Many of us think of serious marital fights as a series of screamed insults, accusations, and even physical abuse. Those are the types of fights most likely to lead to divorce, right?

Maybe not. A recent study from the University of Michigan says that, as bad as all-out yell-fests can be for a marriage, it is the passive-aggressive method of fighting – withdrawing from a confrontation without explaining what is wrong – that is most destructive. The study followed 373 couples through the first 16 years of their marriage. Researchers chronicled the couples’ fighting styles, how often they fought in the first year of marriage, and the different ways men and women fought.

According to the study, the combination of fighting styles most likely to cause a divorce is analytical and passive-aggressive. That means that one spouse approaches a problem in the relationship by calmly analyzing it, while the other spouse simply avoids the problem by withdrawing from the argument. While it may delay the problems for a while, the analytical spouse tends to interpret the withdrawal as a lack of interest in the relationship, the study said.

The best combination of fighting styles does not really involve “fighting”: couples who both approached a disagreement ready to work constructively on the problem had the best chance of being married at the end of the study.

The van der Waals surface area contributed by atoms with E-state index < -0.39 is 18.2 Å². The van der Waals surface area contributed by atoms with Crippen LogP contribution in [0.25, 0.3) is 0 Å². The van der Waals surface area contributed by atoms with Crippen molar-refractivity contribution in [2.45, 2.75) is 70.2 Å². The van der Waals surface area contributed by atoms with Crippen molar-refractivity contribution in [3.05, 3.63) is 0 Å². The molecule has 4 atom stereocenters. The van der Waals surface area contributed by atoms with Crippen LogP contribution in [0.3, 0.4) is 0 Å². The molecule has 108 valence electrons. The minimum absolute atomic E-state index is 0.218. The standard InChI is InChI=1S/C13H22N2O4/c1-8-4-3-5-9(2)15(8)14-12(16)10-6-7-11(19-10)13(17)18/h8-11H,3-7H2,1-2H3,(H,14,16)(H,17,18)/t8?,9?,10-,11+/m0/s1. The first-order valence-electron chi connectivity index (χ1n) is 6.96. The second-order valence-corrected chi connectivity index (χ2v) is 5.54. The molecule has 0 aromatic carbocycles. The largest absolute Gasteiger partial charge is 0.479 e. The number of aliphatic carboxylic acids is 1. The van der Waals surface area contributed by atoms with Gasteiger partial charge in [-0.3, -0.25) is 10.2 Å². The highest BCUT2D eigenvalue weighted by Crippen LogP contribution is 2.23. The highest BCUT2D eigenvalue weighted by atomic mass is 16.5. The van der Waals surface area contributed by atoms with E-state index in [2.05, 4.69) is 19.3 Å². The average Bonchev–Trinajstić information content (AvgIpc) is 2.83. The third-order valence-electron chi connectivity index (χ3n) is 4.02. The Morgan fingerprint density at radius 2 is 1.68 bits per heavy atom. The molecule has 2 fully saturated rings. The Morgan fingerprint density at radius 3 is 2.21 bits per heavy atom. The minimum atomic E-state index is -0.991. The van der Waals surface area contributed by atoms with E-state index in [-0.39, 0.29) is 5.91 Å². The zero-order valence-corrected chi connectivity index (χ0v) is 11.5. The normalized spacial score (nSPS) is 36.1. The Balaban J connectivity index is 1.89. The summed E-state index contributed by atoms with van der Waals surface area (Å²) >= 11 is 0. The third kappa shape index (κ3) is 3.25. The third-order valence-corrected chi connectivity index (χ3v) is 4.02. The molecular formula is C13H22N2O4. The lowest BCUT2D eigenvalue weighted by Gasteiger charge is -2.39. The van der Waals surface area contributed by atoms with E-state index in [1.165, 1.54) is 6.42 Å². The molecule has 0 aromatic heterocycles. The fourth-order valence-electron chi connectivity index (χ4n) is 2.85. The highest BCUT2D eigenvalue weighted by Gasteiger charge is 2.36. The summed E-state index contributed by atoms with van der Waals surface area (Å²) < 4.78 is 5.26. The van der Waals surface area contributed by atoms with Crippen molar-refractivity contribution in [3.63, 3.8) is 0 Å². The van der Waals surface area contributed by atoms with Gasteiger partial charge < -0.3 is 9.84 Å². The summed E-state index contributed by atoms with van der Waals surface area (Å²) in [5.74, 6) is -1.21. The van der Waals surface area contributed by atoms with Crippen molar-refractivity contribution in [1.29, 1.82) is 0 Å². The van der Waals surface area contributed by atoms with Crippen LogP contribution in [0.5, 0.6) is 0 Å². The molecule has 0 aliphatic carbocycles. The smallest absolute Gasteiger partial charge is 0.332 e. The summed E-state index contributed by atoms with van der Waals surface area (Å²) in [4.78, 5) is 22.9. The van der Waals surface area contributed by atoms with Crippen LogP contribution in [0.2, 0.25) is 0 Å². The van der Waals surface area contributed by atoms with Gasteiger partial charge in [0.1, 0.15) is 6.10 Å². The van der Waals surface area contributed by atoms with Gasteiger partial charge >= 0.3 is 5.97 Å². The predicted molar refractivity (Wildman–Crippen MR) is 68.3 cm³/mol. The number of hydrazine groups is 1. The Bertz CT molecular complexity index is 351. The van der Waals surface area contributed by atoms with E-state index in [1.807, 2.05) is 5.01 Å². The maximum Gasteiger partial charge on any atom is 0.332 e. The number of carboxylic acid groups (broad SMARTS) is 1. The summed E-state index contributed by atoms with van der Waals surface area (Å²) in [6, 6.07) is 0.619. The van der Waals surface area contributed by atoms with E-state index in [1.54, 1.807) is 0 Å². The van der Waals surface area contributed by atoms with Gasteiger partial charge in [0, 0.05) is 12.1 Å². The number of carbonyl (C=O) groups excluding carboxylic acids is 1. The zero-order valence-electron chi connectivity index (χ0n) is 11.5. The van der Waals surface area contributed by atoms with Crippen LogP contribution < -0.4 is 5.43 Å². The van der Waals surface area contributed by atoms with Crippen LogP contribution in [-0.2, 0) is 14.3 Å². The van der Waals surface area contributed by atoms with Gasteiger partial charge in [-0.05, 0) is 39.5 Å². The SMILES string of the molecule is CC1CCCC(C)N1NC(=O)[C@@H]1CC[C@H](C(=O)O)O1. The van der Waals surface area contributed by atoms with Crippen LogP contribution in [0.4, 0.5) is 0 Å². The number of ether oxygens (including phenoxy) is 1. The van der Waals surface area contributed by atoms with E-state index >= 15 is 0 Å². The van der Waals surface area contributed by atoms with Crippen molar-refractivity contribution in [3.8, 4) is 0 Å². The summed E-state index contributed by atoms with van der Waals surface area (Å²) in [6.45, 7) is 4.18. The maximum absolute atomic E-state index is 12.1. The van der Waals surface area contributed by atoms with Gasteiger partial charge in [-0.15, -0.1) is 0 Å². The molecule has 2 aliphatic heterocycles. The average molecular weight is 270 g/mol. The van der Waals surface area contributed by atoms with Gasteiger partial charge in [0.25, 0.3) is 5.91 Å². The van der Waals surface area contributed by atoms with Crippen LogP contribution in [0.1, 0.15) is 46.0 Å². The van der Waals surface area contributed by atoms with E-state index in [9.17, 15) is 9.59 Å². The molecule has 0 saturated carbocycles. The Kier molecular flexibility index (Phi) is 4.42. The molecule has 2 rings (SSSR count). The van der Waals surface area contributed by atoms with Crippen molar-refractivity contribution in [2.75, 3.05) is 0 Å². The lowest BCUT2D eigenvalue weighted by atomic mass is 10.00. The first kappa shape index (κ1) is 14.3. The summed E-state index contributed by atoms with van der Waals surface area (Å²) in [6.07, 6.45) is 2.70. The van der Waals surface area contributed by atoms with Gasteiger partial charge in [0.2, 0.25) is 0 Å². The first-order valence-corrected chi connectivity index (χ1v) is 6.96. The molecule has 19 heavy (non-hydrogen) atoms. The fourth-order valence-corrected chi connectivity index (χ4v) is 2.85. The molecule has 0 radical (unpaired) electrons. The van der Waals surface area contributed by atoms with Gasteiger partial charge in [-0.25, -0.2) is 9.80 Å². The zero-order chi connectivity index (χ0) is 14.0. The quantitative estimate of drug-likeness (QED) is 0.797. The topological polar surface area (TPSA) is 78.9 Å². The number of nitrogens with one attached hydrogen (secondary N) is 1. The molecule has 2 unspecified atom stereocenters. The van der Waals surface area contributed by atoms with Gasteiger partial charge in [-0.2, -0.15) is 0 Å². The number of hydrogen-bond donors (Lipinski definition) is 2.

Interestingly, whether or not the couples fought in their first year of marriage did not have much effect on their staying together long-term. Of couples where at least one spouse claimed not to have had a fight in their first year, 46 percent were divorced by year 16. Unfortunately, divorce happens. And if it happens to you, make sure to contact your trustworthy divorce lawyers in Kansas for assistance along the way.

Survey Highlights Growing Use of Social Media in Divorce

The American Academy of Matrimonial Lawyers (AAML), an organization comprised of prominent divorce attorneys from across the nation, recently released the results of a very interesting survey regarding the prevalence of social media in divorce cases.

Specifically, the survey found that 81 percent of AAML members had seen a dramatic increase in the number of cases utilizing some form of social media evidence over the last five years.